Saturday, August 21, 2010

basquiat: the ultimate

OK, so before I get too far down the line (and get too drunk on this saturday night) let me take a second to salute the main cheese, probably the most influential and interesting artist of our contemporary generation: BASQUIAT!

I have no words, actually, to describe the magnitude and importance of this obscure character.

He is great. An alter-ego who was not an alter-ego. A true artist through-and-through, to the very bone.


Monday, August 9, 2010

faith47: women, art & life

Every day is women's day.
I was raised by a single mother.
I know women. I love women.
But today, I'm allowed to speak about it. So SPEAK I will!

a heartist.

faith47 is one of the greats of our time. An urban legend in my early days; I never bothered to find out who the person was behind the art that brightened my city life, I liked the freedom to imagine.

The mystery of the graffiti artist is intriguing. It is the most distinct alter-ego artform that I know. Where the secrecy of the true identity of the artist is usually a closely guarded secret. Only the crew and graf community really know who's-who. It's like an unspoken code. Largely necessitated by the law, but also a critical component of the graf culture - anonymous messages laid out for those who wish to see, and those who see, really see.

Graffiti was a stepping-stone into my love for typography. Graf writers sometimes use such intricate typographical structures that it is like looking into a maze whilst searching for the word. For instance, in the photo (below), most people would see the african princess but not spot the faith47 typography at the bottom. It is these secret moments of appreciation that makes graffiti so cryptically unique.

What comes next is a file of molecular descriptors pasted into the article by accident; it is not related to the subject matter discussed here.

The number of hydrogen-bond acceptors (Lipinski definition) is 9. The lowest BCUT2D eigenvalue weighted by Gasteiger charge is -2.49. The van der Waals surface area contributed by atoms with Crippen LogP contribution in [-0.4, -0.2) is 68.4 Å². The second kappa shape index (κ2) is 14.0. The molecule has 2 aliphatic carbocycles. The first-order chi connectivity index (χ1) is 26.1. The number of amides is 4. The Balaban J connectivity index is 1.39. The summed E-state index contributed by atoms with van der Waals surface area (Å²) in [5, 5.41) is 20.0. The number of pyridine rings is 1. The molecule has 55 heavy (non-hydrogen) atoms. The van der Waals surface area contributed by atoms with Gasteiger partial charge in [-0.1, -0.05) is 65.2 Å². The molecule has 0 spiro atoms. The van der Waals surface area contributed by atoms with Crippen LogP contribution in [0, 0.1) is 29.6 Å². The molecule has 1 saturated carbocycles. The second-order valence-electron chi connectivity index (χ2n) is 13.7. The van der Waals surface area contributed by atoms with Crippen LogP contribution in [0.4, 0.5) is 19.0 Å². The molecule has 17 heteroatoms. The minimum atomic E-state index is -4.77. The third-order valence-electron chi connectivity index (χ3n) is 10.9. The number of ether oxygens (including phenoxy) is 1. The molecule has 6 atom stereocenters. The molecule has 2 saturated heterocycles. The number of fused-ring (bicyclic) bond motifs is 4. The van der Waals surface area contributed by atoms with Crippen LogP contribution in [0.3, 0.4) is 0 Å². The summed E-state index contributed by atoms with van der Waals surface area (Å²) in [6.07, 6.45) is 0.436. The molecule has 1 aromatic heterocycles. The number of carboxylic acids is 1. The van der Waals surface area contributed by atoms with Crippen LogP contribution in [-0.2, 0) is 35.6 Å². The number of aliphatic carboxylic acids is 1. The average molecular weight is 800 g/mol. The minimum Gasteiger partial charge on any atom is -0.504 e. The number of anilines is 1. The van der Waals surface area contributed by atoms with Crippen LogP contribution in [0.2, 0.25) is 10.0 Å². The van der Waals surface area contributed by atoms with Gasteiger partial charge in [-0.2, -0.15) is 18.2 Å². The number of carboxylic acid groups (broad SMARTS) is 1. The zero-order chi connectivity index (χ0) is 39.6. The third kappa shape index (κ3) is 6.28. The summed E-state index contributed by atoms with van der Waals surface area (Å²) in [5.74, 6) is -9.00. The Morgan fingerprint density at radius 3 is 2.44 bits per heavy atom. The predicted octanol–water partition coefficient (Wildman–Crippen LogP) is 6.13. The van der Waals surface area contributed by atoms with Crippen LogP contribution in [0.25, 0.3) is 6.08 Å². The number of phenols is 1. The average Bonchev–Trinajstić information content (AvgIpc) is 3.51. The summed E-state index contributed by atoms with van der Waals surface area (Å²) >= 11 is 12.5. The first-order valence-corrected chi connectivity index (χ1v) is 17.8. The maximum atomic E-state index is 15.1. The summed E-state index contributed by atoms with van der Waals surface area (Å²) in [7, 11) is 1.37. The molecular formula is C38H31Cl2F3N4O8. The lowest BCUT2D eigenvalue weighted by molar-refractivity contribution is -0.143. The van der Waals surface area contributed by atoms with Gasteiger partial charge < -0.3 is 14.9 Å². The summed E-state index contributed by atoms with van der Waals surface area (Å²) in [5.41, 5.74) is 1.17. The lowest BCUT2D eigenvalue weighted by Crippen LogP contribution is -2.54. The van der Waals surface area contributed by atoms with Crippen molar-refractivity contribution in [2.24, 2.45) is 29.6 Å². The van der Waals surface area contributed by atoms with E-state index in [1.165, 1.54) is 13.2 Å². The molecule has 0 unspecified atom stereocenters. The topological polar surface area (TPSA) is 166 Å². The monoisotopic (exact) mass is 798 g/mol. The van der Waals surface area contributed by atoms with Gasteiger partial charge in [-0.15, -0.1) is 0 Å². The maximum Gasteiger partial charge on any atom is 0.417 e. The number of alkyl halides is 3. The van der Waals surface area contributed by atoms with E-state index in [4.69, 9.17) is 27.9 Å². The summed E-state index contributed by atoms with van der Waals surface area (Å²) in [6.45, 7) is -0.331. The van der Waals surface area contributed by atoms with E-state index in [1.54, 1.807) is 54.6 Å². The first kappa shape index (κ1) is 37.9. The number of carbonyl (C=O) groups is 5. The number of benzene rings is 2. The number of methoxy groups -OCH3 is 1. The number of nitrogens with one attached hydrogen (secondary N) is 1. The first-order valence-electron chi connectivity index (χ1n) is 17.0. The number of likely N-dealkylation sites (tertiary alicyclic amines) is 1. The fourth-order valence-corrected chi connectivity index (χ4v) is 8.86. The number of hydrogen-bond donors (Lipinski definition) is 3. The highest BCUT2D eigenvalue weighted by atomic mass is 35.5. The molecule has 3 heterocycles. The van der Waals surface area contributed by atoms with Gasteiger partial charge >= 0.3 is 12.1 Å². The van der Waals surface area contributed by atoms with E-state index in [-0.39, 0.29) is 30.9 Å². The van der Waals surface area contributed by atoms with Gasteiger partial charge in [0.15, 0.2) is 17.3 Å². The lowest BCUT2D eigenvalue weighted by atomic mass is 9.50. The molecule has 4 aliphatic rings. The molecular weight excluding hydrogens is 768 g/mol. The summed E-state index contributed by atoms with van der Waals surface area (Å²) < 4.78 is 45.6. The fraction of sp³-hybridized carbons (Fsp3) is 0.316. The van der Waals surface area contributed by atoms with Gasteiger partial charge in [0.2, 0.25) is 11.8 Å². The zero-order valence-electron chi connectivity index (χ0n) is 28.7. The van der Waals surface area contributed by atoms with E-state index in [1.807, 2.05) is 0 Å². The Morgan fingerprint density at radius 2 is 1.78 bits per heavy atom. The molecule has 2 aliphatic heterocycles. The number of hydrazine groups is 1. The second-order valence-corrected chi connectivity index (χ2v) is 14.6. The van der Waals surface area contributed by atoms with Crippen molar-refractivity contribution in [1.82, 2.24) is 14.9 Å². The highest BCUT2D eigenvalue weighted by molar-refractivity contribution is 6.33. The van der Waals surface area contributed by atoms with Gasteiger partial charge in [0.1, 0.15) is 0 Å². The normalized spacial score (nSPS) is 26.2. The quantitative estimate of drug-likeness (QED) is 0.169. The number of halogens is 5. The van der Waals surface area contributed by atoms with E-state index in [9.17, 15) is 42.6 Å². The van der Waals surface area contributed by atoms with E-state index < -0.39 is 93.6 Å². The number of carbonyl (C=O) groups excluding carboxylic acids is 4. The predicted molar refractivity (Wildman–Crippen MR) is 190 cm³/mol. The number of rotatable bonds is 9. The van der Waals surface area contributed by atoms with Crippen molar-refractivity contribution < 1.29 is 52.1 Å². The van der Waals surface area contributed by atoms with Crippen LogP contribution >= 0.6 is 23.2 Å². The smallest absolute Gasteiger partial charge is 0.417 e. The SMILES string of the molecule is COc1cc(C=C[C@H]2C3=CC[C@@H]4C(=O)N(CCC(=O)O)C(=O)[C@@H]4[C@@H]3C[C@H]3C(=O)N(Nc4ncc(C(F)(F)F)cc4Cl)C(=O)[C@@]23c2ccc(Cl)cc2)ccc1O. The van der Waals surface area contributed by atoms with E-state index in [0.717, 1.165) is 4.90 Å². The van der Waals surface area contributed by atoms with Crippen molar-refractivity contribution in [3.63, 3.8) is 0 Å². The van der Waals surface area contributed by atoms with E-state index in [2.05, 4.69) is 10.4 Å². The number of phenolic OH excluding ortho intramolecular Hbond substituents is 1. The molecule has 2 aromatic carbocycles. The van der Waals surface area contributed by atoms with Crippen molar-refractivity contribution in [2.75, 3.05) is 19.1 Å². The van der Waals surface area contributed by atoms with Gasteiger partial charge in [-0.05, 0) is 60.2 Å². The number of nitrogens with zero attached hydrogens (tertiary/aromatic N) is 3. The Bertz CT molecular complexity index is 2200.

I first took notice of graffiti while sitting on the train. The monotonous rolling sound of the wheels hitting the tracks puts me into a hypnotised zone and then all I do is look - out the window and absorb. In-between the cold, barren concrete walls would spring out these colourful puzzles; portals into a parallel galaxy of characters, letters and words.

faith47 is much like the angels she paints, oozing wisdom.
It is this sensitivity, sense of compassion for the atomsphere/world that makes faith47's art stand out. It comes with an energy that cares, that nurtures, that feels the joy and pain of others.

Gradually, I've seen faith47's artistry change from passive commentary to artistic activism. In the beginning her pieces spoke to me of broad concepts such forgiveness, pain, love, hope, prayer & beauty; that were missing from the world or needed to be thought of more often. But now her projects are statements.

The latest project is awe-inspiring. THE FREEDOM CHARTER.




I just love the matchbox beemer in this photo - irony is beautiful!

This project touches me personally because my mother has an old picture of The Freedom Charter stenciled on a wall in Salt River during the 1980s - "oh! the struggle days". So it's refreshing to see another graf artist taking on this project.

Check out the 'doccie' of the project:
The Freedom Charter seems to have been politically forgotten, but it lives on in art & faith47's project will leave an imprint on the youth of today and in that way the struggle kinda continues.

Another project is the restless debt of third world beauty.

[The score by Fletcher!]

That video is deep enough. I really don't want to say much more after that.

I guess, the point of this blog post is that there is great power in feminine energies. The ability to care more for others than oneself is an alchemy & through faith47's art, I learnt this somehow.